What happens if a doctor refuses to treat you? That happened to a friend, a wheelchair user with osteogenesis imperfecta (or brittle bone disease). My friend, like others with OI, has had countless bone fractures. Recently, she broke her arm as she was reaching for a pencil while working with a group of young students at her school.
Fractured bones mean intense pain and a trip to the emergency room, which can be nightmarish for people with disabilities even if what sent you there has nothing to do with your disability. But for my friend, a fracture has everything to do with OI.
She went through the regular ER routine: waiting, X-rays, waiting some more, consulting with the ER doctor who told her he would contact the orthopedic specialist on call. And that’s where things started to fall apart.
When the bone specialist looked at the X-ray of her arm, he saw evidence of previous surgery, a metal plate, other fracture lines. In other words, not your average arm with an average fracture. So, what was his medical advice? There was none.
He refused to see her, instead telling the ER doctor that “the arm belonged to the surgeon who operated on it. Tell her to go back to him.”
Let’s review this scene: Woman in wheelchair with painful broken arm goes to the ER seeking medical help. The specialist in bone fractures, obviously feeling out of his element when viewing her X-ray, refuses to give her the courtesy of a face to face conversation, much less a professional consultation. So she’s sent home with her arm in a sling to cope on her own.
It takes close to two weeks to get an appointment to see the original surgeon (slowed by the usual back and forth of medical referral paperwork). During those 14 or so days, she finds it difficult to transfer, get showered and dressed, prepare meals — all those daily functions that are challenging for wheelchair users on our good days, but which are practically impossible when an arm is immobilized.
During those two weeks, the arm is still broken and she’s in pain whenever she moves. She’s not able to drive, and must rely on friends to lift her into their cars to get to work and necessary appointments.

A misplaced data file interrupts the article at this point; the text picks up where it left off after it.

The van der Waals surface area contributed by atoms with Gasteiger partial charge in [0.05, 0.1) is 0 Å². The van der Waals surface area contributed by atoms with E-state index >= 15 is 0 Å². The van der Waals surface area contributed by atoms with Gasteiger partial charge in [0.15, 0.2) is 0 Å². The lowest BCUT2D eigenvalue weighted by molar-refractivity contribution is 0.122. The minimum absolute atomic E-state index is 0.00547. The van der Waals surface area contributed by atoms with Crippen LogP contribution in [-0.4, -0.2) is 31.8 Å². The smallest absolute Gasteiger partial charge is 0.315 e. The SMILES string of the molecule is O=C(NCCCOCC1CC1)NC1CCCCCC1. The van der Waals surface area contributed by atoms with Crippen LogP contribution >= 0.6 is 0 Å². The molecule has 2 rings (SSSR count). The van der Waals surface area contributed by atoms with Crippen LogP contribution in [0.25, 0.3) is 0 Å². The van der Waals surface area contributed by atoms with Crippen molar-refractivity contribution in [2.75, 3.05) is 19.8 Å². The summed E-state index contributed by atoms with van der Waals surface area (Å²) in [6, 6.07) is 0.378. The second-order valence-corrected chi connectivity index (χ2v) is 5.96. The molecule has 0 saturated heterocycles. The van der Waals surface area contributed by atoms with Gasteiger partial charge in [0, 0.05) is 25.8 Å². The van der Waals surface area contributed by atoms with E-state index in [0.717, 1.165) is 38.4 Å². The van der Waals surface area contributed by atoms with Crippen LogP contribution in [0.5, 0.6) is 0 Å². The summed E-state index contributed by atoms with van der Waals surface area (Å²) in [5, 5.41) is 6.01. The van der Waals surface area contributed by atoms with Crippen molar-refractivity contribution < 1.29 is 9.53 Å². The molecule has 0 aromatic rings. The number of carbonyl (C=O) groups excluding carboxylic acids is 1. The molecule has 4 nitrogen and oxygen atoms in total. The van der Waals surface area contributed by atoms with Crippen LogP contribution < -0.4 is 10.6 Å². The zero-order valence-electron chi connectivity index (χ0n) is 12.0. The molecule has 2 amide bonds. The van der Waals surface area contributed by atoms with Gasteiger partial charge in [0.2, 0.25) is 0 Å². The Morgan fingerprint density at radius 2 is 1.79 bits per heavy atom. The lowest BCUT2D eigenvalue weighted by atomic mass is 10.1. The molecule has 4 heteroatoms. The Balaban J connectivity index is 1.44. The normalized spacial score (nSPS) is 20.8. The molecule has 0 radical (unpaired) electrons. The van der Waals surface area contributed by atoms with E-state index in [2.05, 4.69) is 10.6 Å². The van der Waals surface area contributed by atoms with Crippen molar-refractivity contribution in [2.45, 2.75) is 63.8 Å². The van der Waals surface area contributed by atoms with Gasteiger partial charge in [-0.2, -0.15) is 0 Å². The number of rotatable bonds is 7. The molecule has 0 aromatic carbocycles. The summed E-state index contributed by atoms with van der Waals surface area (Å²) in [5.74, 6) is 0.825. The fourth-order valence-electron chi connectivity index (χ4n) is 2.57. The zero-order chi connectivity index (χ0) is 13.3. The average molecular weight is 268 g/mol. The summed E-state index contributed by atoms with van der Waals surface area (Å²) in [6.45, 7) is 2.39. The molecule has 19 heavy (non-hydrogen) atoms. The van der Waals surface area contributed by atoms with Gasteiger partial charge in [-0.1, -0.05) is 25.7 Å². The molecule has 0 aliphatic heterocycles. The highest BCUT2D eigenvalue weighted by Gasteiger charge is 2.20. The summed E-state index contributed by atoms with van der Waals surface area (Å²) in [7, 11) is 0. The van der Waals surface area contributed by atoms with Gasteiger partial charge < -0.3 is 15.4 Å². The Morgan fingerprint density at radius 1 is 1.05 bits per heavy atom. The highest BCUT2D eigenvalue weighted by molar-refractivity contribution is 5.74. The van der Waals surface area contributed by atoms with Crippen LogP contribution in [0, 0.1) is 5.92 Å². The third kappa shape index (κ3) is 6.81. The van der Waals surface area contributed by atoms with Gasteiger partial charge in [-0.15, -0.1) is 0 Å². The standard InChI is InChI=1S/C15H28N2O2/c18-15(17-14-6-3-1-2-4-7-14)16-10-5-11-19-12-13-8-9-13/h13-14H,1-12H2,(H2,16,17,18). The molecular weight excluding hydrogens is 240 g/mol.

My friend tells me that other doctors have refused to take her on as a patient. How can that be ethical? For years we’ve been battling inaccessible medical buildings, equipment that we can neither get on nor off (examination tables, X-ray machines, even the basic gurney) and hospital rest rooms with narrow doors, no grab bars, and low toilets. Such obstacles have taken a toll.
Despite the ADA, “studies in recent years have revealed that disabled patients tend not only to be in poorer health, but also to receive inadequate preventive care and to experience worse outcomes,” reported the New York Times “Well” blog.
Studies on why doctors refuse to treat patients with disabilities mostly focus on the obvious: inaccessible equipment and staff unable or unwilling to lift patients or help them transfer out of their wheelchairs. There’s little focus on physicians who won’t treat patients with, shall we say, complicated medical histories.
Refusing a patient because an office is inaccessible is illegal. Shouldn’t refusing a patient because of their disability be just as illegal? It’s certainly as ethically and morally wrong as it gets.